Zac’s battle with Leukaemia

Three year old Zac’s battle with Leukaemia

Zac’s battle with Leukaemia

Late 2019, the Tomaz family from Albion Park had all been unwell with a cold/flu virus, however while the rest of the family fully recovered, their three year old son Zachariah remained sick with high fevers for an extended period of time. Another bug hit the family, and once again they all recovered except Zac. After 3-4 weeks of sickness and several doctors visits, the family waited hoping for Zac to recover however his list of symptoms began to grow. These included extreme lethargy, continued high fevers, night sweats, difficulty sleeping at night. He almost completely lost his appetite, began to lose weight and his face became increasingly pale, to the point where his skin had a greyish tinge. He also began to complain that his legs were hurting - so much so that he was barely walking at all. “We would carry our normally full-of-energy, very active 3yr old everywhere and had to use his old stroller again. When his Prep teachers also became concerned, we booked straight back in to the doctor and requested blood tests. Within two hours of those tests, our doctor was on the phone to us saying we needed to take him to Emergency immediately. He said he had already called ahead, Emergency Doctors would be waiting for us, and that our boy was very sick” said mother Lara.

Seven days before the family were in hospital with Zac, they discovered Lara was pregnant with their third child. Excited for the pregnancy but increasingly worried about Zac, the Tomaz family were then told Zac could possibly have Leukaemia. After a blood transfusion, a bone marrow test, and days of waiting for results, on the 5th of November at Sydney Children’s Hospital, Doctors unfortunately confirmed the devastating news that Zac did in fact have Acute Lymphoblastic Leukaemia, or blood cancer.

“Zac’s diagnosis changed everything for our family. Literally everything else had to be put on hold. We had to take time off work and began the exhausting tag-team of Mum/Dad taking shifts driving the 1hr and 45 mins each way to and from the hospital to sleep on a fold-out bed by Zac’s side. Our older son Zion, 5 years, has spent many nights at his Aunty and Uncle’s house as our family was often split three ways as we tried to manage one of us being at work where possible, the other at the hospital with Zac, and Zion at Prep or with family,” said mother Lara.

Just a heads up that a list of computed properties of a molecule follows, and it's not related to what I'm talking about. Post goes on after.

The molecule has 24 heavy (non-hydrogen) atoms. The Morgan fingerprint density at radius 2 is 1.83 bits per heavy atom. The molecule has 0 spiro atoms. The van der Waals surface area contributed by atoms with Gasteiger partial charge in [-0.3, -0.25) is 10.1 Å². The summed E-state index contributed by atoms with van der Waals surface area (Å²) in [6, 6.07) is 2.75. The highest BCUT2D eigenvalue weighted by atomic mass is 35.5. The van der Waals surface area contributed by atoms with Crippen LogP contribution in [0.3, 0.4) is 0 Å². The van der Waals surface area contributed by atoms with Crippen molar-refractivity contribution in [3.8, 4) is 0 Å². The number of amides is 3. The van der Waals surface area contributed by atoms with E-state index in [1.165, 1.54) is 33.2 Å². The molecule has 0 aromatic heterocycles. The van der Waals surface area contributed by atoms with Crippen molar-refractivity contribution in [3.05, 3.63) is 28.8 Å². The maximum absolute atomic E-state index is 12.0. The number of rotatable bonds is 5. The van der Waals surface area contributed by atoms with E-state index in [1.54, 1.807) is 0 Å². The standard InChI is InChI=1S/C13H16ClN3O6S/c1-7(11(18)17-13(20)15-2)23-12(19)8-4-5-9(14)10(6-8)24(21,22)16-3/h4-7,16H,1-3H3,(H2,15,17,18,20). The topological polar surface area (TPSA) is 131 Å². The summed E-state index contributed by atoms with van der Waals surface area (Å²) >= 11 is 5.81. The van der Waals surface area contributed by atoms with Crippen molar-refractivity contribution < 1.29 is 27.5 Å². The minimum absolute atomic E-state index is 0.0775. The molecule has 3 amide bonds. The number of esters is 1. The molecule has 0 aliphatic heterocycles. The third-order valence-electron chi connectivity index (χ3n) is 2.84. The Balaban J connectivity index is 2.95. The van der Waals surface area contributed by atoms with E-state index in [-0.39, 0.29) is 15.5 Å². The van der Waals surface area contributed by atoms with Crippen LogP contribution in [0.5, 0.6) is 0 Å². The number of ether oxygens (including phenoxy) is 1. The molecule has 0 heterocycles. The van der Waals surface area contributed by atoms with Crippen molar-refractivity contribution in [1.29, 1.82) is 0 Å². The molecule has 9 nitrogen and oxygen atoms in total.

An intense first five weeks of treatment, meant the family we were required to stay within an hour of the hospital for Zac’s regular chemotherapy treatments, moving in with family closer to the hospital, living out of suitcases and organising themselves between several locations. All this at the same time as Lara was in the early stages of pregnancy, and dealing with her own associated scans and medical appointments.

Zac is almost 4 months in to an 8-9 month journey of intensive chemotherapy, after which he will go onto a ‘maintenance’ period where appointments start to become less often. All going well, treatment officially finishes a full two years after the start date. The frequency of treatment changes through the different stages, however all treatment involving chemotherapy requires trips to Sydney, either to be admitted to the ward for a period of days, attend the day clinic or pick up chemo medication to be administered at home. They also head to Sydney semi-regularly for lumbar punctures and bone marrow tests under general anaesthetic.

At times this has meant several trips a week, a costly expense to this young family. Zac’s father works for NSW Police as a Communications Officer and his Mum is a singing teacher in two local schools and also runs a small hand-made business. Both parents have been forced to cut back their workloads as the unpredictability of Zac’s blood cancer journey has meant they have bags packed for hospital, ready to go at all times.